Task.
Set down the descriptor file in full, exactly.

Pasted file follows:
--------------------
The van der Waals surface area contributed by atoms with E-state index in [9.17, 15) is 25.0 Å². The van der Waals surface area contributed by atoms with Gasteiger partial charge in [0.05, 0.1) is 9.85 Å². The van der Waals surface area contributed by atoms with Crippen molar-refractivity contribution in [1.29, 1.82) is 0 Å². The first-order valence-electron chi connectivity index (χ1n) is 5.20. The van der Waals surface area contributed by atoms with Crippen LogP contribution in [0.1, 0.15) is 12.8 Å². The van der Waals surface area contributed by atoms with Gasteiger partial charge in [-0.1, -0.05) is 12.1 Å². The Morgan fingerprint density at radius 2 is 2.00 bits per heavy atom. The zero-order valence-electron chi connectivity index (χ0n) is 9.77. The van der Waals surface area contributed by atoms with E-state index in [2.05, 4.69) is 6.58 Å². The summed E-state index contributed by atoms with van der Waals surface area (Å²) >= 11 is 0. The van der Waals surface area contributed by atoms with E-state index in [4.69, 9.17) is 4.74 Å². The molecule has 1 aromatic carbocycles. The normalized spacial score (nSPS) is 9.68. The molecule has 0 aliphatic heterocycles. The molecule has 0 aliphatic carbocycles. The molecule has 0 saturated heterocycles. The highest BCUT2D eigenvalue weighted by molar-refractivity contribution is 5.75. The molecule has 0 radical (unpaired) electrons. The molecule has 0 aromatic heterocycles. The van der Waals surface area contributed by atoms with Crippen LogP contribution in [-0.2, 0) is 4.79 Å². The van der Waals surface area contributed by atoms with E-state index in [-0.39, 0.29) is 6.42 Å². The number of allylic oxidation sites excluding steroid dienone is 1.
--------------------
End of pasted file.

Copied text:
The van der Waals surface area contributed by atoms with E-state index in [9.17, 15) is 25.0 Å². The van der Waals surface area contributed by atoms with Gasteiger partial charge in [0.05, 0.1) is 9.85 Å². The van der Waals surface area contributed by atoms with Crippen molar-refractivity contribution in [1.29, 1.82) is 0 Å². The first-order valence-electron chi connectivity index (χ1n) is 5.20. The van der Waals surface area contributed by atoms with Crippen LogP contribution in [0.1, 0.15) is 12.8 Å². The van der Waals surface area contributed by atoms with Gasteiger partial charge in [-0.1, -0.05) is 12.1 Å². The Morgan fingerprint density at radius 2 is 2.00 bits per heavy atom. The zero-order valence-electron chi connectivity index (χ0n) is 9.77. The van der Waals surface area contributed by atoms with E-state index in [2.05, 4.69) is 6.58 Å². The summed E-state index contributed by atoms with van der Waals surface area (Å²) >= 11 is 0. The van der Waals surface area contributed by atoms with E-state index in [4.69, 9.17) is 4.74 Å². The molecule has 1 aromatic carbocycles. The normalized spacial score (nSPS) is 9.68. The molecule has 0 aliphatic heterocycles. The molecule has 0 aliphatic carbocycles. The molecule has 0 saturated heterocycles. The highest BCUT2D eigenvalue weighted by molar-refractivity contribution is 5.75. The molecule has 0 radical (unpaired) electrons. The molecule has 0 aromatic heterocycles. The van der Waals surface area contributed by atoms with Crippen LogP contribution in [-0.2, 0) is 4.79 Å². The van der Waals surface area contributed by atoms with E-state index in [-0.39, 0.29) is 6.42 Å². The number of allylic oxidation sites excluding steroid dienone is 1.